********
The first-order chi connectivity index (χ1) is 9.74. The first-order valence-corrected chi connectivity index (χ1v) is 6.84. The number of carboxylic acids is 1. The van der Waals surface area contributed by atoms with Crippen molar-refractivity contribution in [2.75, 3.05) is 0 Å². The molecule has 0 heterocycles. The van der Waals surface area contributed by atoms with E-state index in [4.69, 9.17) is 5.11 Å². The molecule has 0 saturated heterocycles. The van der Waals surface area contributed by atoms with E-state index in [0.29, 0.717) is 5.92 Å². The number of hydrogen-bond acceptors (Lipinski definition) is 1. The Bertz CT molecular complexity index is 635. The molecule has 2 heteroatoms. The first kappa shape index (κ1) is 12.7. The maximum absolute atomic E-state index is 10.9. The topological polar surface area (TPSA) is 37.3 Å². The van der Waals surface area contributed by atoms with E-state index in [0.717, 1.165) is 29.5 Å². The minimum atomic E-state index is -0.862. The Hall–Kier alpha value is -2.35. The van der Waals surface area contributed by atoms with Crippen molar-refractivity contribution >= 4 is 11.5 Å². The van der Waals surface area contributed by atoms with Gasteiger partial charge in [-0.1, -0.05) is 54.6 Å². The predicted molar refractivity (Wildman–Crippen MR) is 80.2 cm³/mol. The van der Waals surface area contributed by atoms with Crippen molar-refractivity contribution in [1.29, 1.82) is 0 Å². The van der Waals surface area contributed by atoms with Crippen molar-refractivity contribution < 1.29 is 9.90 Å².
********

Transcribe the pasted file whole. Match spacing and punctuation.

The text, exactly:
The first-order chi connectivity index (χ1) is 9.74. The first-order valence-corrected chi connectivity index (χ1v) is 6.84. The number of carboxylic acids is 1. The van der Waals surface area contributed by atoms with Crippen molar-refractivity contribution in [2.75, 3.05) is 0 Å². The molecule has 0 heterocycles. The van der Waals surface area contributed by atoms with E-state index in [4.69, 9.17) is 5.11 Å². The molecule has 0 saturated heterocycles. The van der Waals surface area contributed by atoms with E-state index in [0.29, 0.717) is 5.92 Å². The number of hydrogen-bond acceptors (Lipinski definition) is 1. The Bertz CT molecular complexity index is 635. The molecule has 2 heteroatoms. The first kappa shape index (κ1) is 12.7. The maximum absolute atomic E-state index is 10.9. The topological polar surface area (TPSA) is 37.3 Å². The van der Waals surface area contributed by atoms with E-state index in [0.717, 1.165) is 29.5 Å². The minimum atomic E-state index is -0.862. The Hall–Kier alpha value is -2.35. The van der Waals surface area contributed by atoms with Crippen molar-refractivity contribution >= 4 is 11.5 Å². The van der Waals surface area contributed by atoms with Gasteiger partial charge in [-0.1, -0.05) is 54.6 Å². The predicted molar refractivity (Wildman–Crippen MR) is 80.2 cm³/mol. The van der Waals surface area contributed by atoms with Crippen molar-refractivity contribution in [1.29, 1.82) is 0 Å². The van der Waals surface area contributed by atoms with Crippen molar-refractivity contribution < 1.29 is 9.90 Å².